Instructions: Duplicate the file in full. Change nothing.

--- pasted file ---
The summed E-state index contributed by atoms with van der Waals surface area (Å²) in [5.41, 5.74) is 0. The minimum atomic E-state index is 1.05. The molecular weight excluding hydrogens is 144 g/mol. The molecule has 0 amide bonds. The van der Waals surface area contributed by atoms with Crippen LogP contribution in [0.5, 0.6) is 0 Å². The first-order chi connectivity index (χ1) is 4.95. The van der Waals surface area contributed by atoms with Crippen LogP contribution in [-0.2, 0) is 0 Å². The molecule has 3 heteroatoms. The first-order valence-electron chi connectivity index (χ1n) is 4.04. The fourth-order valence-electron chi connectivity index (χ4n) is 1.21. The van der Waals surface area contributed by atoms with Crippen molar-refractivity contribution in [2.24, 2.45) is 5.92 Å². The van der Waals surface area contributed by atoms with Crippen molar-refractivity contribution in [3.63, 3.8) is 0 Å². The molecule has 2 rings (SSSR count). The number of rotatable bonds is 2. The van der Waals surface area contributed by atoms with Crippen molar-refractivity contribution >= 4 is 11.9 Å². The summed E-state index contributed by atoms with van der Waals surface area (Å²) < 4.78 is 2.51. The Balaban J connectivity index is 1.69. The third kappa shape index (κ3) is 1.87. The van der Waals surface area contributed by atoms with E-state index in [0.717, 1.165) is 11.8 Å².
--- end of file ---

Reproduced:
The summed E-state index contributed by atoms with van der Waals surface area (Å²) in [5.41, 5.74) is 0. The minimum atomic E-state index is 1.05. The molecular weight excluding hydrogens is 144 g/mol. The molecule has 0 amide bonds. The van der Waals surface area contributed by atoms with Crippen LogP contribution in [0.5, 0.6) is 0 Å². The first-order chi connectivity index (χ1) is 4.95. The van der Waals surface area contributed by atoms with Crippen LogP contribution in [-0.2, 0) is 0 Å². The molecule has 3 heteroatoms. The first-order valence-electron chi connectivity index (χ1n) is 4.04. The fourth-order valence-electron chi connectivity index (χ4n) is 1.21. The van der Waals surface area contributed by atoms with Crippen molar-refractivity contribution in [2.24, 2.45) is 5.92 Å². The van der Waals surface area contributed by atoms with Crippen molar-refractivity contribution in [3.63, 3.8) is 0 Å². The molecule has 2 rings (SSSR count). The number of rotatable bonds is 2. The van der Waals surface area contributed by atoms with Crippen molar-refractivity contribution >= 4 is 11.9 Å². The summed E-state index contributed by atoms with van der Waals surface area (Å²) < 4.78 is 2.51. The Balaban J connectivity index is 1.69. The third kappa shape index (κ3) is 1.87. The van der Waals surface area contributed by atoms with E-state index in [0.717, 1.165) is 11.8 Å².